HAUSEY- LEPLAT      Sculptures

Hausey-Leplat was born in Normandy in 1950.
He has never left this region where he still lives and works today.
After studying industrial design he gave up his first job in an architectural firm. He promptly gave into the temptation of a proposition to restore a Norman castle whose architecture was splendid but whose condition was greatly dilapidated. He discovered there the first passion of his working life.
Through this work, which would last 22 years, he learned multitude of artistic skills by performing highly delicate work.
At the same time, in his free hours, it was his pleasure to paint watercolours and draw. Once the castle was completely restored, he undertook the reconstruction of a small Norman farm for himself, using material salvaged from ruins.

Here he quickly discovered a second passion and began to focus his interest on the animal-universe. Very interested in contemporary art, he became a regular visitor to the centre of art in Paris and developed his own creative technique which marries his taste for animal subjects and his deep interest in contemporary forms of expression coming from art brut.
For each selected animal subject, Hausey-Leplat starts by studying and observing the animal in its natural habitat. He takes a lot of photographs and does numerous drawings. When he is ready he sets all this paperwork aside.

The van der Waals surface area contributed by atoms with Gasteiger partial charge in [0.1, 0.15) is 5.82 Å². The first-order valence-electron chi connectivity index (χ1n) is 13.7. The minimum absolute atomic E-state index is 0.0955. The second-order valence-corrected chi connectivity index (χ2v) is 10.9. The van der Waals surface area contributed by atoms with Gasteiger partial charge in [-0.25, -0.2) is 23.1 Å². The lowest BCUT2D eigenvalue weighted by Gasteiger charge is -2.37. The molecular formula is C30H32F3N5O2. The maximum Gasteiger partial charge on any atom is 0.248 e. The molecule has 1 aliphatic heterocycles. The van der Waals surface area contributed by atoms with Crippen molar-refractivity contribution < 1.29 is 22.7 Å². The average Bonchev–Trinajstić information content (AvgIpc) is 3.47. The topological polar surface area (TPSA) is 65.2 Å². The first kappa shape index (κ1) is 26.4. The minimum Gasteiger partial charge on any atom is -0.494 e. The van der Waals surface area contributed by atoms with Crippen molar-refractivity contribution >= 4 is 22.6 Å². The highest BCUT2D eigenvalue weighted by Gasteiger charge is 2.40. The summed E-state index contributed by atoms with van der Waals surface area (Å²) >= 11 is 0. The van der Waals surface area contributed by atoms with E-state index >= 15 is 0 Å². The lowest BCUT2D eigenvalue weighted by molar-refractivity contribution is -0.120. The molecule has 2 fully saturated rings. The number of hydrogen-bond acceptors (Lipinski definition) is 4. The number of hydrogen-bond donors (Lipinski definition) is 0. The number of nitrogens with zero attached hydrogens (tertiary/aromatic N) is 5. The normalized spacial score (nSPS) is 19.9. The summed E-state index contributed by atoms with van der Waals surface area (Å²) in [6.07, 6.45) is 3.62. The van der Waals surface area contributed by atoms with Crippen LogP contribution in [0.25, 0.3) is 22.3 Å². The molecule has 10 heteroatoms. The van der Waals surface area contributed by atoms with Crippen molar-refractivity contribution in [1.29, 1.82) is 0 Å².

At the first stage he constructs a basic silhouette of the model in metal which establishes the shape and makes the piece sturdy.
The slow labour of creation starts then, with the addition of successive layers of plaster.
Now is the most vital moment for delivering the full account of the animal’s power and seizing a fleeting position.
The sculpture is then covered with fabrics taken from jute sacks of different origins: old sacks used for the cider-apple harvest and also any kind of old sack from a farm and whatever he can find from anywhere else.
His extremely precise work doesn’t, however, proceed from direct measurements. He arrives at a comprehensive tactile knowledge of his animals through preliminary studies, his own sketches and photographs.
At the next stage his work is a blend of memory and sensibility.
His subjects, farm animals, pets or wild animals are all chosen for their powerful musculature which the artist’s own method brings out in striking fashion.
He often makes use of printed traces which remain on the fabric. The sections of material are assembled and stitched together thus giving an effect of strong and unexpected contrast.
Mostly single pieces, the animals can also be presented as a pair or occasionally a large group like the herd of wild pigs, including 18 models, whose effect realistic and primitive is gripping.
His great sensitivity, his exact knowledge of animal anatomy, which the modeling of his sculptures witnesses, lead us easily into his work’s primitive and very contemporary universe .
A kind of magic of communication similar to that of African masks and which delivers intensely emotional messages, is established.